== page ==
This has not happened. We still see too many errors at bad times. Pitchers still walk too many batters, and quality hitters strike out too much by chasing too many pitches that are well outside the zone. Some players do not hustle.

Simply put, the White Sox beat themselves more often than their opponents beat them. We saw this last season. The hiring of first-year manager Grifol was supposed to change this, but it hasn’t.

It hasn’t just been errors – the bullpen has consistently melted down, as well. Two key losses in late July are indicative of this. Kendall Graveman blew a 3-0 lead at Minnesota and Joe Kelly had a self-induced meltdown against the Cubs that helped the Sox blow a 7-2 lead. The team lost both of those games.

Having talent is great. But it has to be harnessed. Talent is nothing if the players don’t execute the basics. And what’s frustrating is that this has persisted under multiple managers. I didn’t like the LaRussa hiring, but one of his strengths seemed to be getting players to get the fundamentals right. He didn’t do that. So far, Grifol has failed, too, despite coming in talking tough about how the Sox’s ability to execute would improve.

Finally, we must wrap this with culture. Rumblings from former first base stalwart Jose Abreu, a post-deadline quote from Hahn, and Jake Burger’s post-trade comments about his new team being unwilling to quit are an indictment of the Sox’s mindset.

This team should’ve been utterly embarrassed when division rival Cleveland celebrated a postseason birth by shouting “[BLEEP] THE WHITE SOX” at the Sox’s home park last season. They should’ve come into this season hungry to redeem themselves. Instead, they started 7-21 and have oft times looked like they’ve quit on the season. Sometimes I watch a game and it’s clear they’re just going through the motions.

As a friend told me earlier this year, the Sox built a good fantasy team but never sought out glue guys or players that could hold teammates accountable.

It wasn’t that long ago that Tim Anderson went on a 50,000-watt radio station and said the Sox were “the best team in the American League”. Earlier this year, fans thought he said “I hate it here” to Abreu after Anderson reached base against Houston. Personally, I think he said something else, but the fact that that interpretation was plausible speaks volumes.

To recap, the Sox started out the rebuild by acquiring a lot of good young talent. But they hired the wrong manager for the team at a key point. They failed to develop and execute an organization-wide plan on how to improve in key areas – areas in which successful teams are strong. They didn’t develop enough organizational depth as a hedge against injuries – or as possible assets that could be exchanged to plug holes in the roster. They didn’t spend wisely in free agency to likewise address roster needs. And while some veteran acquisitions worked, at least for a time, others were complete flops. There’s a long list of failed veteran bullpen arms – Jake Diekman, Joe Kelly, and Graveman, to name just a few.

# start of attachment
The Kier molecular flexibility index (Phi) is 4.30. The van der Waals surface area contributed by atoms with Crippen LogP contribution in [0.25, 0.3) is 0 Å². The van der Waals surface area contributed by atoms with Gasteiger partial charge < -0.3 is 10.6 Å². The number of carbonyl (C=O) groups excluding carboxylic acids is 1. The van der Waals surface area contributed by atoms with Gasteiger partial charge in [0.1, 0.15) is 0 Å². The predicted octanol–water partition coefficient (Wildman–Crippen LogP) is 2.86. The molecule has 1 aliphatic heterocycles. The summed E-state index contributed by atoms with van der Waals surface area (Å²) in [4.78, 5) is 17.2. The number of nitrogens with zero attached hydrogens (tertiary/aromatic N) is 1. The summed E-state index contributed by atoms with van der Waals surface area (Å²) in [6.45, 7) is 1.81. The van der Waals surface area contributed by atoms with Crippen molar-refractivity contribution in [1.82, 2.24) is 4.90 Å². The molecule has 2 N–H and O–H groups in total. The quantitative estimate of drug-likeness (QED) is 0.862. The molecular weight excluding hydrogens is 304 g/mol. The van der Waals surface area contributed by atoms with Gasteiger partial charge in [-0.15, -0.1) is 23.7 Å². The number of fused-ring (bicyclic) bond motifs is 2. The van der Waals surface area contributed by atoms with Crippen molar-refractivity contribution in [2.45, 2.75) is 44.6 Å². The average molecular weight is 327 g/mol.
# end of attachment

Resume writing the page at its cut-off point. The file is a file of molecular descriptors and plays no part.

Not every move is going to work out, sure. But with a proper plan in place, enough organizational depth, a willingness to spend smartly in free agency, and the installation of a winning culture, a rebuilding team can fortify itself against unforeseen problems and be better positioned to compete.

What the Sox did was acquire a bunch of young talent. They got that part mostly right – there have been a few failures and a few others (Yoan Moncada, Michael Kopech) where the jury is still out, but players like Luis Robert, Eloy Jimenez, Andrew Vaughn, Dylan Cease, and perhaps Anderson if he rebounds from a bad year, can still form a solid core. Some of the Sox’s veteran acquisitions worked out, at least for a while – Lance Lynn was bad this season but good in prior years. Benintendi looks like a win, and if his power comes back he could be dangerous at the plate. Yasmani Grandal seems washed now but he had some flashes.

So the Sox got part one of the rebuild – get young talent – right. They have a mixed track record of adding veterans to the mix. But everything else has been a failure.

They hired the wrong manager at the wrong time. The next hire may be in over his head or too inexperienced. The culture has been toxic. The handling of injuries has been weird. Players have been forced to play hurt and others have been forced to play out of position – that’s possibly hindered the development of some players.

The offense has been undisciplined. There’s power there – but it’s hard to hit the ball out of the park when it’s a slider in the other batter’s box. The team doesn’t take walks – walks can fuel an offense. Conversely, even the team’s best pitchers are walking too many guys and too many are coming around to score. The Sox have talent, but they are also baseball stupid.

Getting talent is one thing. But not teaching players how to play the game well means you have a bunch of athletes who can’t do what it takes to win. And while clubhouse culture can be overrated, players need to at least hold each other accountable – and at least not concede the game the first time they fall a few runs down.

The rebuild failed because the Sox, as an organization, did nothing right beyond acquiring talent. There’s no coherent vision, no emphasis on playing winning baseball, and a lack of competitive mentality in the clubhouse. No smarts and no heart.

That’s why Sox fans are so upset. This wasn’t a rebuild done correctly that just came up short. This was a rebuild that started well and was sabotaged by the organization’s own failures.

Fans deserved better. We didn’t get it. And even if the new group of players brought in at the trade deadline brings this team multiple championships, we will never forgive the Sox for bungling this so badly.

We will never, ever forget this sting, simply because it was so avoidable.